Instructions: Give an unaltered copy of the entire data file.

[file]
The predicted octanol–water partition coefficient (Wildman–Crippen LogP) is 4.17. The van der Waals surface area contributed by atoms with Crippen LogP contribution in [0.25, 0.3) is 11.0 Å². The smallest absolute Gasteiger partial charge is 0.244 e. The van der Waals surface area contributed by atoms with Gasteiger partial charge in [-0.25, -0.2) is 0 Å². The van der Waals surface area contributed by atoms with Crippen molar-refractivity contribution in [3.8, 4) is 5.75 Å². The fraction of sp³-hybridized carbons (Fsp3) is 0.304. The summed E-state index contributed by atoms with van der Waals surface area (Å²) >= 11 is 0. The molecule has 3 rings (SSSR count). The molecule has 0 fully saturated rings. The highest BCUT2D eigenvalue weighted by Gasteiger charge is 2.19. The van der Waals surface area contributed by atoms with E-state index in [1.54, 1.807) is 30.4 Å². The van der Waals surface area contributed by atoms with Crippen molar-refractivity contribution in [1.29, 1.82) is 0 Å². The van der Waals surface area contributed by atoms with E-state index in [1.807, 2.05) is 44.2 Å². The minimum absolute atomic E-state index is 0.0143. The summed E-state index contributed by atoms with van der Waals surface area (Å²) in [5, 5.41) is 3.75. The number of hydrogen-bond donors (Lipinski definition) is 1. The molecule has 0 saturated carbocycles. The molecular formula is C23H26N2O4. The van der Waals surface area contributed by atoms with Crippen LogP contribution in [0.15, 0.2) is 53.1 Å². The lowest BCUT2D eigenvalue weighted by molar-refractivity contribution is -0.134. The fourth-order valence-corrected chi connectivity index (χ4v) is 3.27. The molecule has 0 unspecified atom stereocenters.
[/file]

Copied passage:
The predicted octanol–water partition coefficient (Wildman–Crippen LogP) is 4.17. The van der Waals surface area contributed by atoms with Crippen LogP contribution in [0.25, 0.3) is 11.0 Å². The smallest absolute Gasteiger partial charge is 0.244 e. The van der Waals surface area contributed by atoms with Gasteiger partial charge in [-0.25, -0.2) is 0 Å². The van der Waals surface area contributed by atoms with Crippen molar-refractivity contribution in [3.8, 4) is 5.75 Å². The fraction of sp³-hybridized carbons (Fsp3) is 0.304. The summed E-state index contributed by atoms with van der Waals surface area (Å²) >= 11 is 0. The molecule has 3 rings (SSSR count). The molecule has 0 fully saturated rings. The highest BCUT2D eigenvalue weighted by Gasteiger charge is 2.19. The van der Waals surface area contributed by atoms with E-state index in [1.54, 1.807) is 30.4 Å². The van der Waals surface area contributed by atoms with Crippen molar-refractivity contribution in [1.29, 1.82) is 0 Å². The van der Waals surface area contributed by atoms with E-state index in [1.807, 2.05) is 44.2 Å². The minimum absolute atomic E-state index is 0.0143. The summed E-state index contributed by atoms with van der Waals surface area (Å²) in [5, 5.41) is 3.75. The number of hydrogen-bond donors (Lipinski definition) is 1. The molecule has 0 saturated carbocycles. The molecular formula is C23H26N2O4. The van der Waals surface area contributed by atoms with Crippen LogP contribution in [0.15, 0.2) is 53.1 Å². The lowest BCUT2D eigenvalue weighted by molar-refractivity contribution is -0.134. The fourth-order valence-corrected chi connectivity index (χ4v) is 3.27. The molecule has 0 unspecified atom stereocenters.